5. Our poor and minority students are hurt again by the high-stakes testing under No Child Left Behind. Disproportionately, they are the kids who are retained in grade, forced into summer school (for more test prep), beaten down by repeated failure, and deprived of a high school diploma. If we really wanted to help poor, inner-city kids, we would not try to do so by imposing a bad law on everyone. We would identify the problem and muster massive resources to solve it: provide money to renovate crumbling buildings, add clinics (especially dental and vision) to school campuses, provide day care for infants and small children, recruit the finest teachers with significantly higher pay, and even provide boarding facilities for homeless children and those caught in family emergencies. We would establish on-site research-and-development teams (in cooperation with universities) to experiment with, develop, implement, monitor, and evaluate promising practices. Understanding that schools and kids are not all alike, these would be long-term R&D projects serving particular schools—not research projects looking for “what works” universally. We could do these things if we had the will, and if we would stop wasting enormous sums on testing, compliance measures, and the host of activities associated with testing.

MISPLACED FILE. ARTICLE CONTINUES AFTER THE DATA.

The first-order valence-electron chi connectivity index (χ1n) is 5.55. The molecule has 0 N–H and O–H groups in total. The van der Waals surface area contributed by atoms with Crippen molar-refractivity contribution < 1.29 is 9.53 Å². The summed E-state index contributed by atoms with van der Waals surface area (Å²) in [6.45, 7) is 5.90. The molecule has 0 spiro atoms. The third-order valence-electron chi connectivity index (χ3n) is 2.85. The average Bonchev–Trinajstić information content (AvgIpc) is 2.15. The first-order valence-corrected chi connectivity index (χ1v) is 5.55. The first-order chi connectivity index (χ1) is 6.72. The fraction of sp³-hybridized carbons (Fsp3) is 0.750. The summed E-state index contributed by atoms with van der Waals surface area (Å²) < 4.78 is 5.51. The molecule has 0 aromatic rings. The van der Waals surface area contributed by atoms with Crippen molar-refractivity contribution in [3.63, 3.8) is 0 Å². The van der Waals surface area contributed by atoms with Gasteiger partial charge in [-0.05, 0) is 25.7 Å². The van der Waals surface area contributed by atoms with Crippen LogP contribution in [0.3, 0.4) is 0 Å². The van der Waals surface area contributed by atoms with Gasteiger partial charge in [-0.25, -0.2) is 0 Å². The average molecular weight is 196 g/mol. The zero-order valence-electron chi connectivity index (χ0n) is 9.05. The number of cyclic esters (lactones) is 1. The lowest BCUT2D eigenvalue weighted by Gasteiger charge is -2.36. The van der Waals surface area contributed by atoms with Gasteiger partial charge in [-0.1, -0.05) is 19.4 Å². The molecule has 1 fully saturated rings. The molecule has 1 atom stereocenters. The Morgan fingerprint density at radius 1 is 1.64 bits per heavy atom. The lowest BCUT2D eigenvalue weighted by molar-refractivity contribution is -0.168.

6. The law seems to be a corrupting influence. Again, we need more documentation. But reports suggest that cheating has increased at every level, and administrators are busily seeking loopholes, using triage techniques, moving kids around and reclassifying them, playing with data—all to meet the letter of a law whose actual requirements cannot reasonably be met. When a law makes matters worse instead of better, it is time to rethink it. We had to get rid of Prohibition, and we should probably get rid of many of our drug laws, which are obviously a corrupting influence, not a corrective one. If the No Child Left Behind Act is corrupting, we should get rid of it, too.

We should not waste more valuable resources—human and monetary—tinkering with this law. It is a bad law and should be repealed.

Related Tags:

A version of this article appeared in the February 23, 2005 edition of Education Week as Rethinking a Bad Law

Events

Special Education Webinar Reading, Dyslexia, and Equity: Best Practices for Addressing a Threefold Challenge
Learn about proven strategies for instruction and intervention that support students with dyslexia.
This content is provided by our sponsor. It is not written by and does not necessarily reflect the views of Education Week's editorial staff.
Sponsor
School & District Management Webinar
Leading Systemic Redesign: Strategies from the Field